Critical habitat receives protection under section 7 of the Act through the prohibition against Federal agencies carrying out, funding, or authorizing the destruction or adverse modification of critical habitat. Section 7(a)(2) of the Act requires consultation on Federal actions may affect critical habitat. The designation of critical habitat does not affect land ownership or establish a refuge, wilderness, reserve, preserve, or other conservation area. Such designation does not allow government or public to access private lands. Such designation does not require implementation of restoration, recovery, or enhancement measures by private landowners. Where a landowner requests Federal agency funding or authorization for an action that may affect a listed species or critical habitat, the consultation requirements of section 7(a)(2) would apply.

For inclusion in a critical habitat designation, the habitat within the geographical area occupied by the species at the time of listing must contain the physical and biological features that are essential to the conservation of the species, and be included only if those features may require special management consideration or protection. Critical habitat designations identify, to the extent known using the best scientific data available, habitat areas that provide essential life cycle needs of the species (i.e., areas on which are found those physical and biological features essential to the conservation of the species). Under the Act, we can designate critical habitat in areas outside of the geographical area occupied by the species at the time it is listed only when we determine that those areas are essential for the conservation of the species.

Section 4 of the Act requires that we designate critical habitat on the basis of the best scientific and commercial data available. Further, our Policy on Information Standards Under the Endangered Species Act, published in the Federal Register on July 1, 1994 (59 FR 34271), the Information Quality Act (section 515 of the Treasury and General Government Appropriations Act for Fiscal Year 2001 (Pub. L. 106-554; H.R. 5658)), and our associated Information Quality Guidelines provide criteria, establish procedures, and provide guidance to ensure that our decisions represent the best scientific data available. They require our biologists, to the extent consistent with the Act and with the use of the best scientific data available, to use primary and original sources of information as the basis for recommendations to designate critical habitat.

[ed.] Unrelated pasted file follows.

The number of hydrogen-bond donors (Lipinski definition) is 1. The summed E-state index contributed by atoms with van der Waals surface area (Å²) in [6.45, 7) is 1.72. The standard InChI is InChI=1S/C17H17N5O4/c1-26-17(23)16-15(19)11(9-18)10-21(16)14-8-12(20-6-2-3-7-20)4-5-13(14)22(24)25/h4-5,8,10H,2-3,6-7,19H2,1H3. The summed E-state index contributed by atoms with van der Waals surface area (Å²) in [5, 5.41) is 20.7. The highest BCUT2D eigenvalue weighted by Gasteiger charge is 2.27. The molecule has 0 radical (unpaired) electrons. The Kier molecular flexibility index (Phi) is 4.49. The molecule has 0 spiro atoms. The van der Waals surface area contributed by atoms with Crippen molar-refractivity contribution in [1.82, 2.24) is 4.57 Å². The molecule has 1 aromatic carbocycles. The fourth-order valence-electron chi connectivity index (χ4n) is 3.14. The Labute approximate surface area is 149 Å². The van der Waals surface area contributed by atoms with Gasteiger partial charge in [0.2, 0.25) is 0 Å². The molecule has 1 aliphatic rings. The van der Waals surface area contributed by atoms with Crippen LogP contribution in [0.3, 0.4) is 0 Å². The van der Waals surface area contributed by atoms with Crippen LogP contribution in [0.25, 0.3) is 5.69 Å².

When determining which areas should be designated as critical habitat, our primary source of information is generally the information developed during the listing process for the species. Additional information sources Start Printed Page 62828may include the recovery plan for the species, articles in peer-reviewed journals, conservation plans developed by States and counties, scientific status surveys and studies, biological assessments, or other unpublished materials and expert opinion or personal knowledge.

Habitat is often dynamic, and species may move from one area to another over time. Furthermore, we recognize that critical habitat designated at a particular point in time may not include all of the habitat areas that we may later determine are necessary for the recovery of the species. For these reasons, a critical habitat designation does not signal that habitat outside the designated area is unimportant or may not promote the recovery of the species.

Areas that support populations, but are outside the critical habitat designation, will continue to be subject to conservation actions. They are also subject to the regulatory protections afforded by the section 7(a)(2) jeopardy standard, as determined on the basis of the best available information at the time of the Federal agency action. Federally funded or permitted projects affecting listed species outside their designated critical habitat areas may still result in jeopardy findings in some cases. Similarly, critical habitat designations made on the basis of the best available information at the time of designation will not control the direction and substance of future recovery plans, habitat conservation plans, or other species conservation planning efforts if information available at the time of these planning efforts calls for a different outcome.